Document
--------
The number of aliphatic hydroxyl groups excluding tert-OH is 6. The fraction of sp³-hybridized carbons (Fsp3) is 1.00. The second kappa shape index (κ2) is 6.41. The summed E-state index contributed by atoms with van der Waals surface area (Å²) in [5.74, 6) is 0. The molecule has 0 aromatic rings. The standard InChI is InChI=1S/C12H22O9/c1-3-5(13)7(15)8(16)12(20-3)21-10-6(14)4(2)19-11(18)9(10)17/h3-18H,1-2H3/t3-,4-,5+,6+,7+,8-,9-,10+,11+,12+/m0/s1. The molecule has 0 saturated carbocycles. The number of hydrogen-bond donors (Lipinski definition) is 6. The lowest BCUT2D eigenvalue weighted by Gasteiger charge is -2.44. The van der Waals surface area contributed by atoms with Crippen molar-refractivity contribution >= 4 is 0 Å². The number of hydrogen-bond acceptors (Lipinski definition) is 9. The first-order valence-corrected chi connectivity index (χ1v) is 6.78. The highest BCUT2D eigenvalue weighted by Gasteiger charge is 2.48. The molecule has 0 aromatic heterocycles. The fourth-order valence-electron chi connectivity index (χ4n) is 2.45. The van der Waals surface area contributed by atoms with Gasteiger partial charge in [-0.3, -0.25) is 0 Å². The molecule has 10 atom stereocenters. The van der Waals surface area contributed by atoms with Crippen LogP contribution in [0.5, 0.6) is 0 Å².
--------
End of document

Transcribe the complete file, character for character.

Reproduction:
The number of aliphatic hydroxyl groups excluding tert-OH is 6. The fraction of sp³-hybridized carbons (Fsp3) is 1.00. The second kappa shape index (κ2) is 6.41. The summed E-state index contributed by atoms with van der Waals surface area (Å²) in [5.74, 6) is 0. The molecule has 0 aromatic rings. The standard InChI is InChI=1S/C12H22O9/c1-3-5(13)7(15)8(16)12(20-3)21-10-6(14)4(2)19-11(18)9(10)17/h3-18H,1-2H3/t3-,4-,5+,6+,7+,8-,9-,10+,11+,12+/m0/s1. The molecule has 0 saturated carbocycles. The number of hydrogen-bond donors (Lipinski definition) is 6. The lowest BCUT2D eigenvalue weighted by Gasteiger charge is -2.44. The van der Waals surface area contributed by atoms with Crippen molar-refractivity contribution >= 4 is 0 Å². The number of hydrogen-bond acceptors (Lipinski definition) is 9. The first-order valence-corrected chi connectivity index (χ1v) is 6.78. The highest BCUT2D eigenvalue weighted by Gasteiger charge is 2.48. The molecule has 0 aromatic heterocycles. The fourth-order valence-electron chi connectivity index (χ4n) is 2.45. The van der Waals surface area contributed by atoms with Gasteiger partial charge in [-0.3, -0.25) is 0 Å². The molecule has 10 atom stereocenters. The van der Waals surface area contributed by atoms with Crippen LogP contribution in [0.5, 0.6) is 0 Å².